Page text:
Dengler writes: "Gene brought me his blanket. I didn't want it, since I was sure it was the only one he had, but he kept insisting, saying that Duane was big enough to keep the two of them warm."
We started to make escape plans. Some days the guards climbed the towers and went to sleep. Sometimes they left their weapons in the tower when they came down at mealtime; all 16 guards would eat together. We tried to be on our best behavior as we waited for the rainy season to arrive. As advance preparation, we dug and loosened the bamboo fence next to one of the guard towers. We did the same in the cell. Each day we poured drinking water and urine onto the base of the largest pole until we loosened it. We put it back into the hole and covered up all traces so the guards wouldn't notice anything and waited until the end of July and the rainy season.
Dengler writes: "Gene slid over and covered the door so the guards couldn't see us, and we all took off our footlocks. What really surprised me was that they were able to get out of the handcuffs. One of the guards told us we're going to be released. I looked around the table and saw troubled looks on the guys' faces. Gene said, 'All the Pathet Laos are lying bastards, and nothing they told us before ever came true, especially when it came from that little no-good son of a bitch.'"
The Escape Plan
Each one of us had an escape plan that we believed was better than the others. We had to bring them all together and come up with something that was acceptable to everyone. Martin and Dengler thought we should escape at night, not taking any weapons and not harming the guards. They told us that when Americans were taken prisoner they had to try to escape; otherwise, they would be court-martialed when they obtained their freedom. I listened and thought it was funny. There was no way they would be court-martialed in either case. Later they spoke of the Geneva Convention, which stated that if they didn't harm the guards while escaping, the guards didn't have the right to kill them if recaptured. Based on our last escape, I thought we had to have the weapons. Without them we had no way to resist recapture, and the guards could track us without fear of harm. I said that if this escape did not include weapons, I wouldn't go with them; I would just wait for my own time to flee. After considerable discussion, everyone agreed with me.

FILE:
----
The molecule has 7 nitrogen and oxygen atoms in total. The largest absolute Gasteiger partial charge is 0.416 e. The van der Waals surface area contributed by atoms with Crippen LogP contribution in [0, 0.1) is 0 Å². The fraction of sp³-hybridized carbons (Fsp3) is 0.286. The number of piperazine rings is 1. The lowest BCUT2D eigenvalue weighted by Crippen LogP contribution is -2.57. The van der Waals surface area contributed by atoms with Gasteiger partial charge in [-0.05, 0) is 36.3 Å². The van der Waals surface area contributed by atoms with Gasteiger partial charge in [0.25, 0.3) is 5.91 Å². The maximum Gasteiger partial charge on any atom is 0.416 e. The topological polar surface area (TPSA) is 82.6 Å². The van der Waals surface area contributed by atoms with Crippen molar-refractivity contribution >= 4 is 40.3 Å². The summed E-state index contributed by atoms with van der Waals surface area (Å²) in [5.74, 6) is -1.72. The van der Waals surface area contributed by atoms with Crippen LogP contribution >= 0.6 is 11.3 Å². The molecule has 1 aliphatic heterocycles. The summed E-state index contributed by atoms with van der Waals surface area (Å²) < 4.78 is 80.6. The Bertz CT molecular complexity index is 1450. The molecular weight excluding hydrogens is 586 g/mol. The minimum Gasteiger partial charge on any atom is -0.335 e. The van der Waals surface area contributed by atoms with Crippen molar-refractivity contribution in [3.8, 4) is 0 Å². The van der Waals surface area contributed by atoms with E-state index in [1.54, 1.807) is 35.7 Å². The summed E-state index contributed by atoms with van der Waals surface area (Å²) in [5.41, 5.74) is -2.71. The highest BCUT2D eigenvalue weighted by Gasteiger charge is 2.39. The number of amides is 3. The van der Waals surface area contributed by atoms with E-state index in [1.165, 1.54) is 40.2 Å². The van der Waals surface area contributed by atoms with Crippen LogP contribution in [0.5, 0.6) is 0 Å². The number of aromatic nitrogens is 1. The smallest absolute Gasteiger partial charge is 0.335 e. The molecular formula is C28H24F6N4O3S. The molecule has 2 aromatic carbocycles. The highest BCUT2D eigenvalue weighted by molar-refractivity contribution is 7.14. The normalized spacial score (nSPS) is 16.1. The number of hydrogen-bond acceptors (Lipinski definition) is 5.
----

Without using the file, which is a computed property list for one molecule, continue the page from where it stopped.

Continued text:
My plan was to escape at about 1600 on July 31, while the guards were eating in the mess hall. We would divide into two groups, get out of the prison, obtain weapons from the tower and capture the guards while they were eating. We wouldn't harm the guards but would put them in the foot traps and handcuffs and lock them in the cells. After that we could get shoes, rice and salt to take with us as we made our way to the top of the mountain. At the top of the mountain we would split into four groups and go our separate ways. We divided up as follows: Duane Martin and Dieter Dengler, Gene DeBruin and Y.C. To, Prasit Prahmsuwan and Prasit Thanee, and me (alone).
Dengler writes: "Prasit thought we should be in two groups, with at least one American in each group. Y.C. wanted us all to go together. 'It'd never work Y.C.,' I said. 'Hell, we can't get along even here.' I wanted to go with Gene and Duane, because we got along so well. Y.C. was insistent; he wanted to have an American with him."
I also recommended that each group should head west and do most of the travel in the waterways. If anyone was rescued, they could direct searchers back along the rivers and streams looking for the others. Under no circumstances should anyone go into a village; otherwise, he would be captured. It was mid-June when we agreed on the escape plan. It had begun to rain a lot, and the water in the stream was rising. One month to go.